CKLB reached out to each candidate for chief in the four Tłı̨chǫ communities.
The same three questions were asked to each candidate and here is what they had to say.
The transcription has been edited for clarity and accuracy.
Q: Tell me, why are you running for chief of Gamètì?
A: I spent the better part of my life, 25 years or more, in the administration field. I have a strong administration background and policy development, financial management, reporting, staff development. I felt that I could use the skills that I’ve learned in the position of chief.
I know I have strong leadership qualities such as honesty, integrity, having a vision and goals. Working hard to get an education, you need qualities like time management, discipline and commitment. I feel that I have these because I have completed a couple of different programs in academia — I’m actually pursuing my second Master’s.
And I feel that the vision of Chief Jimmy Bruneau — to be strong like two people — I have that. Because I have the educational background and a strong cultural background.
And why I agreed to accept this nomination was because I see a lack of transparency and accountability within our government system, within our community. At the end of the day our government needs to be accountable to the people, when leaders get elected, they get elected by the people, for the people.
We need to look to our own government and the departments and try to figure out that there are solid policies and procedures in place. And if there are not, then where do we need to create these to strengthen that and to be fair. We need to have a solid communication plan in place so that people know, what is being done and how it’s being done.
I also always hear concerns at the annual gathering, every year for the past 16 years since self-government, and these same questions and concerns are raised yearly. And I feel that these concerns need to be taken and put into action and how we can move forward. I believe that now is the time that we need to start listening to the people and hear their concerns. Because at the end of the day, our priority should be the well-being of our people, because if it weren’t for the people, many people who are in the position of leadership wouldn’t be there.
Q: And so tell me Doreen what is the most pressing issue to Gamètì right now?
A: I feel that the community needs a lot of infrastructure and improvements on these infrastructures. We can look for funding to put in an arena for the young people, a fitness center for those who want to take the path of wellness, an actual cultural center that can accommodate people.
Things like community parks and camping grounds and day use areas are some of the infrastructure needs that I see.
And then another concern that that people have expressed that I’ve also noticed is with leadership. The fact that a lot of people have a lot of concerns, confusion, because they don’t know what is being done and how things are being done.
They don’t hold regular public meetings to provide regular updates to the citizens. And I believe that newsletters and having regular public meetings, keep people informed and to reduce this confusion that people have.
The community level and employee morale, we need to find ways to increase employee morale, because I feel that there’s a lot of people that aren’t happy. Because they don’t have access to training, they need ongoing training support and how do we provide that?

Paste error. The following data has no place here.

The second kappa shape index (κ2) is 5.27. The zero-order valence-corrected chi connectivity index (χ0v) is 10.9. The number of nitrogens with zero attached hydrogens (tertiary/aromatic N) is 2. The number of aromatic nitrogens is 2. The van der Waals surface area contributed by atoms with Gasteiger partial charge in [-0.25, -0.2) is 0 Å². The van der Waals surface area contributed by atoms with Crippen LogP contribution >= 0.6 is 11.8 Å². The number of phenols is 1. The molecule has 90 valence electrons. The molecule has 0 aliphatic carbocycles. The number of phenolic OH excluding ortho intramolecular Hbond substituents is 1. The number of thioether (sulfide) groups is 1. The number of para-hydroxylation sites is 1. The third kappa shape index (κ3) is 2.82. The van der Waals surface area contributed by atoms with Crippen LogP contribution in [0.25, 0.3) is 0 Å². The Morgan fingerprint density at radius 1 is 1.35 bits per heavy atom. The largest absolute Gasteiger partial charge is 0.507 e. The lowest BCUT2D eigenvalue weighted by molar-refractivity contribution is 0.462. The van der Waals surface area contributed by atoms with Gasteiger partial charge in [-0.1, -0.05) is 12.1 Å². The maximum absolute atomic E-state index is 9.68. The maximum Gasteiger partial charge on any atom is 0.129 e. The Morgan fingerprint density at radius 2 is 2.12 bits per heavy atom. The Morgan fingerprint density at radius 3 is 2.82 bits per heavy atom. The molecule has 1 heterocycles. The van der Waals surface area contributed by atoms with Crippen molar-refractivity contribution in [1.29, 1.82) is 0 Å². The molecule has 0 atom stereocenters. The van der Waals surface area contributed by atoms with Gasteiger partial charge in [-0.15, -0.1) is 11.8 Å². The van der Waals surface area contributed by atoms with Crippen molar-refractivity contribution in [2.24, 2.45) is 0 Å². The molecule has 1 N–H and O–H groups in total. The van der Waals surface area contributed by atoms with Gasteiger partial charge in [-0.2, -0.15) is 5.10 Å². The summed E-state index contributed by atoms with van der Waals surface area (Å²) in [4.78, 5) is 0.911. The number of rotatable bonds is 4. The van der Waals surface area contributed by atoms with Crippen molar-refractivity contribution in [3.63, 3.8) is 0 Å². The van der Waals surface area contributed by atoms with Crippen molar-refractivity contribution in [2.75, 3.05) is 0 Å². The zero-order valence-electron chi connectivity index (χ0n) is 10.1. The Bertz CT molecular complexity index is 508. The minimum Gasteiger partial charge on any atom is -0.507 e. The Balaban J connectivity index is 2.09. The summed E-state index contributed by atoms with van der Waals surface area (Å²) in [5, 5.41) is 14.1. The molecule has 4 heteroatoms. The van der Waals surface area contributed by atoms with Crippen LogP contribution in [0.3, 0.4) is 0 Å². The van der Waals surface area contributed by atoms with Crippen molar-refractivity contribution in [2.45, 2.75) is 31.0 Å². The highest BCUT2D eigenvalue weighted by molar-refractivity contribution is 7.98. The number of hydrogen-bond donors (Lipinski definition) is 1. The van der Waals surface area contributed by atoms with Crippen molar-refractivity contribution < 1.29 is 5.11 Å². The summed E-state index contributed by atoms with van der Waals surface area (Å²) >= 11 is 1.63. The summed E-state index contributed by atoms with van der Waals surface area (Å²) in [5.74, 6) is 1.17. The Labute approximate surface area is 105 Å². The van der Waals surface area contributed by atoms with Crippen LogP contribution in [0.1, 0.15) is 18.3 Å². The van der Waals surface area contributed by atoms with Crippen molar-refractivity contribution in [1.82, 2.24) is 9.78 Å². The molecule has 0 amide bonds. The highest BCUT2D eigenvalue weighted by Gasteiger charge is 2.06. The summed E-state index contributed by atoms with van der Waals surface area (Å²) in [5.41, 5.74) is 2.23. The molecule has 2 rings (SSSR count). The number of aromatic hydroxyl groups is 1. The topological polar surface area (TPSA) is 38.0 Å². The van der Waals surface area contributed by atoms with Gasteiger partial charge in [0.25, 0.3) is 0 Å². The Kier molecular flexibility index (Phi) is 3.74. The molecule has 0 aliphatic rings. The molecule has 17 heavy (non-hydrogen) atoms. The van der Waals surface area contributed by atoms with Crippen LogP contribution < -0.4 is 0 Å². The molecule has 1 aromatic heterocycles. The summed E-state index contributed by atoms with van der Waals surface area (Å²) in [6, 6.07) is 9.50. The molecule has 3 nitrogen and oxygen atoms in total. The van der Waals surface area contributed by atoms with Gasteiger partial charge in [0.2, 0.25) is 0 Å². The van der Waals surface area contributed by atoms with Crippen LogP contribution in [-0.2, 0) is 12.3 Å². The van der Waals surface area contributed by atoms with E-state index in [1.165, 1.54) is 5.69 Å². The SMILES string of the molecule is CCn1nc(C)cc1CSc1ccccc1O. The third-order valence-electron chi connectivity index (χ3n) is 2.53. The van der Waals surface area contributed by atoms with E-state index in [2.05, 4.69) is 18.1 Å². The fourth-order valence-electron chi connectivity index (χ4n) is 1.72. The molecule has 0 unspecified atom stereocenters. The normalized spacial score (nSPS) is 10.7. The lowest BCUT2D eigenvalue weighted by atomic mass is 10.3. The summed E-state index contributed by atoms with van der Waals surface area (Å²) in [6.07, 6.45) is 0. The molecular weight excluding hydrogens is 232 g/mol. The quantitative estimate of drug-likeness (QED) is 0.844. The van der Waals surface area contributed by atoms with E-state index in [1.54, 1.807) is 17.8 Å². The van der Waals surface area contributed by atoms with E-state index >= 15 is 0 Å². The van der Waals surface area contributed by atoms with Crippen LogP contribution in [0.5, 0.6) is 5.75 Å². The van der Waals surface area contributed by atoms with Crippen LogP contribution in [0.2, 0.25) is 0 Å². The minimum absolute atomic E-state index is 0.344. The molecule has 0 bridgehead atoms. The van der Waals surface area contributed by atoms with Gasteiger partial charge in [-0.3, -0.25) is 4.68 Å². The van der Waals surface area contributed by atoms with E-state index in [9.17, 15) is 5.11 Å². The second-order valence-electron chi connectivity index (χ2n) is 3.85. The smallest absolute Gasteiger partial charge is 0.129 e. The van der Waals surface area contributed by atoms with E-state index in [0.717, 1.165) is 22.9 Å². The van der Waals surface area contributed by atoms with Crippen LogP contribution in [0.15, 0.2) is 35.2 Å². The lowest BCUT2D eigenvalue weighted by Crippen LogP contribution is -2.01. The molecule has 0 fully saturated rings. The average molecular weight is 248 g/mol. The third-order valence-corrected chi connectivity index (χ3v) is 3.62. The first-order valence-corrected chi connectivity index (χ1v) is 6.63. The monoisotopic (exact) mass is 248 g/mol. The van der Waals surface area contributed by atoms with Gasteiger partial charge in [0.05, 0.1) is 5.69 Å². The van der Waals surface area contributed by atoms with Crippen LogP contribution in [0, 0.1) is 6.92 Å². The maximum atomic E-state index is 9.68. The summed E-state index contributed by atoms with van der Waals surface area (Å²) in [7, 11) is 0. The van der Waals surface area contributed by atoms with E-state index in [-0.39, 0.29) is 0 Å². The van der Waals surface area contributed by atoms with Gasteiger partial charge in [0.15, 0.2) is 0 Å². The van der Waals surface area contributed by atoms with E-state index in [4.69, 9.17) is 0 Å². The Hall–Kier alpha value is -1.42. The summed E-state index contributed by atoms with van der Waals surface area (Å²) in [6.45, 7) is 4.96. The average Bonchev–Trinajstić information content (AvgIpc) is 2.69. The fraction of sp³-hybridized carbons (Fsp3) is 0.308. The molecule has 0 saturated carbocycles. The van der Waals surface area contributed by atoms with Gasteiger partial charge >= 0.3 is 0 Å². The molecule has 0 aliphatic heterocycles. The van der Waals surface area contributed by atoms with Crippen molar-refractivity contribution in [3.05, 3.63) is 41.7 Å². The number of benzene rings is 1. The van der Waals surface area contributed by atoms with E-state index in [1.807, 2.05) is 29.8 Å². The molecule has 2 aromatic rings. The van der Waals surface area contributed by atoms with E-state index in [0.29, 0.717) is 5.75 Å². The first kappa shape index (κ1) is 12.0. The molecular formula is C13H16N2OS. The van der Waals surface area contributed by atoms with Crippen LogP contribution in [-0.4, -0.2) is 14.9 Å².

And if people want employment, employment advancement, like how do we provide employment advancement opportunities. And we need to look at things like are there sufficient leaves in place, such as cultural days?
And if you’re working in groups with people, then how do we build teams? We got to re-evaluate the organizational structure and find ways to help so you feel valued and respected, to increase productivity and providing the support that employees need. These are some of the things that I’ve noticed at the community level.
Mary Rose Blackduck interviewed Doreen Arrowmaker in Tłı̨chǫ Yati
Q: How will you go about ensuring that there is infrastructure in the community?
A: I think now a lot more organization and funding partners or funding agencies are more inclined to support pilot projects, rather than a project because a pilot project sounds more interesting than just projects.
So the way to tackle that is finding more funding partners through outside agencies or look for agencies that provide infrastructure needs.
I can tell you off the bat, I know of an organization called New With Horizon Infrastructure Fund [Horizon West Infrastructure Fund] , they’re based out of Saskatchewan, and they provide infrastructure needs to First Nations, that could be another avenue to look into, for infrastructure needs.
And we also have an IBA in place, why don’t we utilize the IBA and start building legacy projects in each of the communities? That can be another option too.
You just have to know the right people and talk to the right people. And I feel that because I’ve taken an international program, and I’ve already developed strong relationships with my fellow cohorts from across Canada. So I feel that a lot of the people that I’ve gone to school with are CEO’s, managers in different capacities with different organizations. I can probably call them up and say, ‘do you know anything like this?’ and they’ll they’ll probably help me with stuff like that.
That’s another benefit, that I’m so blessed to have gone to school and that and that I come across many people like that. So I think I have the network of key stakeholders that I could probably use and partner up with.
CKLB reached out to Frank Arrowmaker, but was unable to arrange an English interview in time for publication.
Listen to Mary Rose Blackduck’s interview with Frank Arrowmaker in Tłı̨chǫ Yati